Fortunately the Buyers are tremendous people and were so excited about their new home purchase they were able to forgive all of the inconveniene of the day.

I don't know whether sharing this story will make me look stupid or experienced, but it happened and other agents, buyers and seller can and should learn from it.

Lesson? Just like in every facet of life there are going to be hiccups, snags, unexpected delays. When you are dealing with the purchase or sale of your home the stress is enhanced. Here are a few tips to create a little "insurance" against these types of incidents:

 1. Get a "thorough but basic" understanding of the Purchase Contract (REPC): The oxymoron in the heading for this point illustrates this key point: Don't waste your time becoming a real estate Attorney all of the sudden when you buy or sell, but DO get a very solid understanding of the contract deadlines, consequences of missing them, and methods to extend them if necessary.

A solid real estate agent should be able to make this all very clear. (toot my own horn moment coming up right....NOW!!) The Larkin Group prides itself on being able to take a complex, legally binding document and making it very plain and simple for the average Joe.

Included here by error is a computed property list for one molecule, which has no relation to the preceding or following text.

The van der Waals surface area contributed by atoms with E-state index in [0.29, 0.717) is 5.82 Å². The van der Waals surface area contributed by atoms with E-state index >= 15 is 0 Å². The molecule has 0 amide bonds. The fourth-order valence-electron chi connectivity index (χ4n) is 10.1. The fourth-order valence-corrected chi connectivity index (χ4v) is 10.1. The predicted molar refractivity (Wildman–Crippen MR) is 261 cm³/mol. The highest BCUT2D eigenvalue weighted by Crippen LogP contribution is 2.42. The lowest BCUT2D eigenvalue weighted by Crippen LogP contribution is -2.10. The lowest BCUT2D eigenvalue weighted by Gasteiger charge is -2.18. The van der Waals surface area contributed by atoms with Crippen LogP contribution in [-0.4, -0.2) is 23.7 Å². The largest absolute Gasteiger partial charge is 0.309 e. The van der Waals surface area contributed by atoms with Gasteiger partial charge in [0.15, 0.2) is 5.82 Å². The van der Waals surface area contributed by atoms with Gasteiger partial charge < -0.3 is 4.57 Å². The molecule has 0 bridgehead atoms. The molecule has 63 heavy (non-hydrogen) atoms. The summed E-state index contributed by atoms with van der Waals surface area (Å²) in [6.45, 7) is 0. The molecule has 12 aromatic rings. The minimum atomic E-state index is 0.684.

2. Turn in all necessary documentation YESTERDAY! This means items requested by Lenders, Title, Real Estate agents, etc. This could be pay stubs, employment verification, repair histories, HOA info, whatever. I have seen dozens of deals get delayed because buyer or seller procrastinated in delivering key information.

3. Hope for the best, plan for the worst: "Be optomistic and pessimistic all at once!" Meaning...certainly put all of your energy and faith into the process going smoothly and as planned, but always remember that it could get delayed and sometimes it is just noone's fault. I have had many clients put themselves in a bad situation by moving out of their current residence becuase the proposed closing was scheduled for say June 1st, then the deal was delayed until the 10th!

I've seen sellers have to move back in because buyers bailed at last minute, and buyers have to find immediate, emergency housing in the interim. Not fun.

Be prepared mentally and emotionally for this most exciting purchase or sale of your lifetime and you will have a great experience every time.

Until next time...

What does $700 Billion Rescue Bill mean for Real Estate?

by Jeremy Larkin

Am I the only person who has been asking this: "What in the world does this $700 billion bailout MEAN?!?!?"

I have been patiently waiting for some kind of summary that actually makes sense (and that a lowly Realtor can understand) on this $700 Billion bailout deal. The National Association of Realtors released a fairly concise (2 pages) summary this morning which can be found at the link below: